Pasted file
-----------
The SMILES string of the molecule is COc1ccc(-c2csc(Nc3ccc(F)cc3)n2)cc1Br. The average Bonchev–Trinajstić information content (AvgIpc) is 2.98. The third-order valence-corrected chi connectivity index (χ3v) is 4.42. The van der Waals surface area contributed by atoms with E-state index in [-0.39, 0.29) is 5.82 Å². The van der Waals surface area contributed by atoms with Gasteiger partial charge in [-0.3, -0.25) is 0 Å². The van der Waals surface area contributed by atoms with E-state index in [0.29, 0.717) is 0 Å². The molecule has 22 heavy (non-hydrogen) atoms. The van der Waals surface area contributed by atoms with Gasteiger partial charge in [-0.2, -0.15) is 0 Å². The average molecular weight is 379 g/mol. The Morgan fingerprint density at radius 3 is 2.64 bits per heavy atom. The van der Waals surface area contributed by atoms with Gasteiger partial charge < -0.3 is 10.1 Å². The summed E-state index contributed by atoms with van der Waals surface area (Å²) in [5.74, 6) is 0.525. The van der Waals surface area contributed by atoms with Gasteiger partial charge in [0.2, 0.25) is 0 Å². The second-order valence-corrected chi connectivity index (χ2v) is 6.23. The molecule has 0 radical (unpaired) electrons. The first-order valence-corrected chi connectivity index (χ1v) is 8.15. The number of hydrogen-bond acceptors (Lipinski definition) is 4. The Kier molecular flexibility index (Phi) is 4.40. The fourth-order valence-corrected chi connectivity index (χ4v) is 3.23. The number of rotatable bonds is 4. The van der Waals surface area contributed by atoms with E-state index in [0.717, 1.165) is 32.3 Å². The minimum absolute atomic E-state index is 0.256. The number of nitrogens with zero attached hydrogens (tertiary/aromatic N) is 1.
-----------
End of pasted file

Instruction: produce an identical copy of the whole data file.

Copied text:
The SMILES string of the molecule is COc1ccc(-c2csc(Nc3ccc(F)cc3)n2)cc1Br. The average Bonchev–Trinajstić information content (AvgIpc) is 2.98. The third-order valence-corrected chi connectivity index (χ3v) is 4.42. The van der Waals surface area contributed by atoms with E-state index in [-0.39, 0.29) is 5.82 Å². The van der Waals surface area contributed by atoms with Gasteiger partial charge in [-0.3, -0.25) is 0 Å². The van der Waals surface area contributed by atoms with E-state index in [0.29, 0.717) is 0 Å². The molecule has 22 heavy (non-hydrogen) atoms. The van der Waals surface area contributed by atoms with Gasteiger partial charge in [-0.2, -0.15) is 0 Å². The average molecular weight is 379 g/mol. The Morgan fingerprint density at radius 3 is 2.64 bits per heavy atom. The van der Waals surface area contributed by atoms with Gasteiger partial charge < -0.3 is 10.1 Å². The summed E-state index contributed by atoms with van der Waals surface area (Å²) in [5.74, 6) is 0.525. The van der Waals surface area contributed by atoms with Gasteiger partial charge in [0.2, 0.25) is 0 Å². The second-order valence-corrected chi connectivity index (χ2v) is 6.23. The molecule has 0 radical (unpaired) electrons. The first-order valence-corrected chi connectivity index (χ1v) is 8.15. The number of hydrogen-bond acceptors (Lipinski definition) is 4. The Kier molecular flexibility index (Phi) is 4.40. The fourth-order valence-corrected chi connectivity index (χ4v) is 3.23. The number of rotatable bonds is 4. The van der Waals surface area contributed by atoms with E-state index in [0.717, 1.165) is 32.3 Å². The minimum absolute atomic E-state index is 0.256. The number of nitrogens with zero attached hydrogens (tertiary/aromatic N) is 1.